Ask a successful restauranteur what advice they’d give to someone opening a restaurant, and they’d most likely say the best first step is to seek the insights of other restaurant owners.
At the recent Google Lake FX Chicago Summit, a cross-disciplinary educational symposium, many of the most successful restaurateurs in Chicago offered just such insights about their own experiences opening successful restaurants to a group of aspiring restaurateurs — and this Rewards Network correspondent.
“The idea of opening a restaurant sounds great,” said Brendan Sodikoff, owner of 11 Chicago restaurants including Au Cheval, Gilt Bar, and High Five Ramen. “There’s a sort of glamour and the entertainment value of opening your own restaurant. But the mechanics of running a restaurant are very different. They come down to very mundane tasks.”
After hosting local dining program “Check, Please!” in Chicago for 10 years and becoming the youngest female Master Sommelier, Alpana Singh knew the recipe for a great restaurant — and put all she learned into practice when opening her own restaurants The Boarding House and Seven Lions. And, like Sodikoff, she knew that it would take more than just creating that environment to open a restaurant.
“Yes, the food has to be great, and yes, the ambiance has to be terrific,” said Singh. “But at the end of the day, it has to hit that visceral sense [in the customer] that ‘I trust you with my money, I trust you with my time…and you’re going to take care of me.’”
To her, as well as many of the other restauranteurs speaking at Lake FX, opening and operating a restaurant ultimately boils down to three key elements: cash flow, talent, and real estate.
Rick Bayless (Frontera Restaurants; left), Brendan Sodikoff (Hogsalt), Michael Kornick (MK and DMK Restaurants), Alpana Singh (The Boarding House and Seven Lions), and David Manilow (“Check, Please!” creator; right)
The Cash Flow
“You can get caught up quite quickly in the glamor and sort of the romance of owning your own place, but numbers don’t lie,” said Singh. She noted that one of the most common mistakes new restaurant owners make is forgetting to pay themselves for expenses. “Every little thing in a restaurant costs money, down to the toothpicks, and it’s all-encompassing.”
According to Singh, another other trap new restaurant owners may fall into is not researching their financing options enough. “You get so excited about opening a place that you don’t do your due diligence and homework,” said Singh.
Chef Beverly Kim experienced the importance of financing options firsthand when opening her own restaurant, Parachute, in Chicago. Kim was a “Top Chef: Texas” cheftestant, but she knew fame alone wasn’t going to be enough for her to open Parachute. After struggling to find an investor and a space, borrowing from family, and filing for a bank loan, Kim and her husband opened the restaurant with a meager budget of about $240,000. “We started off bare bones,” said Kim. “Half of the equipment there was used, and we kind of blew through it in the first quarter, so we had to purchase new equipment.”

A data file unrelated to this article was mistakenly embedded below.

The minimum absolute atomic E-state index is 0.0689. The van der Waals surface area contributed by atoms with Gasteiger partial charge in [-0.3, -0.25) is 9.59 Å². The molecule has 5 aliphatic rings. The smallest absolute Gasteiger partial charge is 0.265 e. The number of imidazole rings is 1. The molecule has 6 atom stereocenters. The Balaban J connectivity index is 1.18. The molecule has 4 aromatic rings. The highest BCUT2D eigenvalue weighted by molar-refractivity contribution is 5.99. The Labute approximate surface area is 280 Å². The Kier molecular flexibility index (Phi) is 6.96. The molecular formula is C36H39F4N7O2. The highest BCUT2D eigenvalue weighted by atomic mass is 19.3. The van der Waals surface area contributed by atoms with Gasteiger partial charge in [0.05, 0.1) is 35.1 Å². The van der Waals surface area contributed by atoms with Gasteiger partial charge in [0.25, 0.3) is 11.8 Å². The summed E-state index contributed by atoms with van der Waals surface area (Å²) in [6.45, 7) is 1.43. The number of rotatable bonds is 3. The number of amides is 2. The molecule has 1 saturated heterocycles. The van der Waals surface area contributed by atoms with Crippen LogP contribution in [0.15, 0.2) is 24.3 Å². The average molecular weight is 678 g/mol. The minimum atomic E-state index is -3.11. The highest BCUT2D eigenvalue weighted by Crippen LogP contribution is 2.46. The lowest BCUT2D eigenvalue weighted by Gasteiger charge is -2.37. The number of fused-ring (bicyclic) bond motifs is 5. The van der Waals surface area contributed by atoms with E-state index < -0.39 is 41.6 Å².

Only by being able to properly manage the restaurant’s cash flow could new restaurateurs like Kim be able to operate on such a small budget, yet grow to see so much success in the just the first year.
According to Singh, the employees are the key drivers to success at a new restaurant. “You’ve got to have talent to open a restaurant, whether that’s the management team, the chef, the line cooks,” she said. “If you don’t have the talent, you have to have the patience to breed the talent.”
As dean and executive chef of the Washburne Culinary Institute, Kristopher Murray is an expert on breeding restaurant talent, as well as what it takes to open a restaurant. In addition to his role at Washburne, he frequently helps colleagues open their own restaurants and has experienced the challenges of keeping a good labor force.
“You definitely need to have a level of understanding as far as when you source people,” Murray said. “When you talk about investing in that labor force…you really have to understand what needs to get done for that person to be valued when going into that business. If you don’t score that loyalty piece, that thing where it’s more than just about money, then you may fall short as far as the success of the business because it’s based on the people that you have.”
Billy Dec (Rockit Ranch Productions; left), Kristopher Murray (Washburne Culinary Institute), Beverly Kim (Parachute), and Jim D’Angelo (Lou Malnati’s; right)
The Real Estate
Singh said the one question restaurateurs need to ask when it comes to finding the best space for a new restaurant is, “How’s the deal?” She pointed out that in some areas, the cost per square foot on a ground-level space may be so high that one can only consider spaces on the second floor. However, this would change the dynamic of the restaurant, so it’s important to weigh the benefits of the geography against the logistics of the space. “It’s just the economics of supply and demand,” said Singh.
Sodikoff, however, also factors gut instinct into his restaurant real estate decisions. “I think when I open a restaurant, locations [are important] for different reasons. Sometimes I fall in love with the building, sometimes I fall in love with the concept or an experience I’ve had.”
That’s what restaurants are really all about, after all — creating a memorable dining experience that will keep your customers coming back, building a lasting road to success for your restaurant.
To open and operate a successful restaurant, you’ll also need to create a successful business plan.